At the time the findings came down, Hazeltine obtained new counsel and came in and made various motions which are discussed in the briefs, purport of which was to reopen the case on evidence which was available at the time of the trial and for further proceedings on the claim that there were embargoes imposed by the government as opposed to private patent pools and conspiracies in England and Australia.
And, for that limited purpose, the case was reopened and after further hearing, on December 13, 1965, the Trial Court awarded petitioner trouble damages in the amount of $15,919,458 for loss of sales and profits in England and Australia during the damage period.
In the first judgment, an injunction was added against the continuance by the respondent companies and these pools for putting their patents in the pools or in any way furthering the activities of these pools, and this is important.
No supercedias was ever foiled to that judgment, even though there was an appeal, and since that first judgment was entered on April 15, 19 -- or April 5, 1965, Zenith has been operating under the protection of the injunction of the United States District Court in their activities in Kent.
On appeal or in entering the last judgment after the Trial Court had heard all the evidence that was produced on the original trial press, all of the different matters which were urged and argued in a three or four-day hearing on the motions to reopen the case and after hearing everything that was submitted in the case, Trial Court made this comment, "there could be no question in my mind that Zenith suffered damages during the damage period by a virtue of the pools which I have found and, reiterate, existed at the time of the damage period."
The Court of Appeals reversed both the judgments on the ground that there is no substantial evidence in this record that Zenith was injured by the activities of these pools in its business or property, and held as a matter of law that, on this record, Zenith was not even threatened with injury by the activities of these pools.
Now, the proof of injury to Zenith's business in Canada was, in a large part, documentary and I'm going into it in some detail in the course of this argument, and was not denied by any single witness or document in this case.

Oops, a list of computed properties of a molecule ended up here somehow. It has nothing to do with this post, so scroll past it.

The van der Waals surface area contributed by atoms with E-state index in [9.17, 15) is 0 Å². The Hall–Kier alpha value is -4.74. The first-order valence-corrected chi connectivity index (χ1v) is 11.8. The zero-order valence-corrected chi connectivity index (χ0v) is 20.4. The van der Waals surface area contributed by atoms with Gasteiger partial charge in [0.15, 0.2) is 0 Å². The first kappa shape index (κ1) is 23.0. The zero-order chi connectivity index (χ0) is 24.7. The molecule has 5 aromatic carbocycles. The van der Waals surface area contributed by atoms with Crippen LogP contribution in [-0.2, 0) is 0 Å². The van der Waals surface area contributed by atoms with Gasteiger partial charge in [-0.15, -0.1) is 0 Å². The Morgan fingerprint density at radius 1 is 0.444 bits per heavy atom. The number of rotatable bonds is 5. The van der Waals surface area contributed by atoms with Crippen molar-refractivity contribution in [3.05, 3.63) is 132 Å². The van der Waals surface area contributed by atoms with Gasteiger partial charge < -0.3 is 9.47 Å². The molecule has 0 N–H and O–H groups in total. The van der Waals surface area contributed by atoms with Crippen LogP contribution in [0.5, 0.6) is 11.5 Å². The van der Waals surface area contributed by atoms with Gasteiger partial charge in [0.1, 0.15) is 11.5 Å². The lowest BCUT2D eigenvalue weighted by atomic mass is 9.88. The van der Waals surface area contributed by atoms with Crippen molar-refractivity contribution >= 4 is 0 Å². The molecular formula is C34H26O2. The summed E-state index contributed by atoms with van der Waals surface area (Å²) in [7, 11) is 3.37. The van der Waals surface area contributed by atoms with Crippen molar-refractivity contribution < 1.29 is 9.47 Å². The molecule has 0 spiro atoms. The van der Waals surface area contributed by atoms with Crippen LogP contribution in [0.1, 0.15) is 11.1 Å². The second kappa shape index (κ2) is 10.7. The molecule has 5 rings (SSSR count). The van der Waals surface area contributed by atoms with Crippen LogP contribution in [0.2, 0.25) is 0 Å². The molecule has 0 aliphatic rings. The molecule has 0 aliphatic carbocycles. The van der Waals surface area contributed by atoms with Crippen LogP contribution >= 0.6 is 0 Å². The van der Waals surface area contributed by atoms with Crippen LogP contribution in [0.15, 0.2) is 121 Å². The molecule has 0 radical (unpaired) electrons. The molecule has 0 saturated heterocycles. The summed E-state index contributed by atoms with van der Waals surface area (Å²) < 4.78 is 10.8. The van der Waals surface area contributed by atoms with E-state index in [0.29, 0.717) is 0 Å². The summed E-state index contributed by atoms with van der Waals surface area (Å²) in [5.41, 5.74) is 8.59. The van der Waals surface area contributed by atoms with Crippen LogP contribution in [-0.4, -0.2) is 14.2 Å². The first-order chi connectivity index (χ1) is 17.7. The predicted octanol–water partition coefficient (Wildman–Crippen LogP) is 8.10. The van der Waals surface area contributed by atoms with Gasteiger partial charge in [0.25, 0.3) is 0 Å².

So, It is my submission to this Court that what is presented is whether on admitted facts, which we claim in the District Court, found was unequivocal in its proof of actual substantial damage to the Zenith Corporation, whether under those admitted facts, as a matter of law, the federal antitrust laws, namely 1 and 2 of the Sherman Act and 4 and 16 of the Clayton Act, do not reach and have no sanction which will stop that country.
Now, before going to the individual markets, I want to -- if the Court will bear with me, I want to take just a few minutes to give some of the background of this conspiracy.
And, this Court in 1962 and in subsequent cases has held, namely in the Continental Ore case, that conspiracies which are designed to control a complete market and which are put together by competitors to exclude competition permanent should not be judged by taking particular parts of the proofs and examining them and passing on to something else, but that the proof should be looked at as a whole and, in the Continental Ore case, that it was highly relevant to go back and look at the proofs at the inception of the conspiracy and the proofs out of which the conspiracy was created to show its intendment, its purpose, its effect, and its result.
Now, I've been in this litigation with these pools on behalf of Zenith since 1953 and I'm not going to refer any of my own personal knowledge.
Everything I'm going to tell this Court with reference to the beginning is in this record.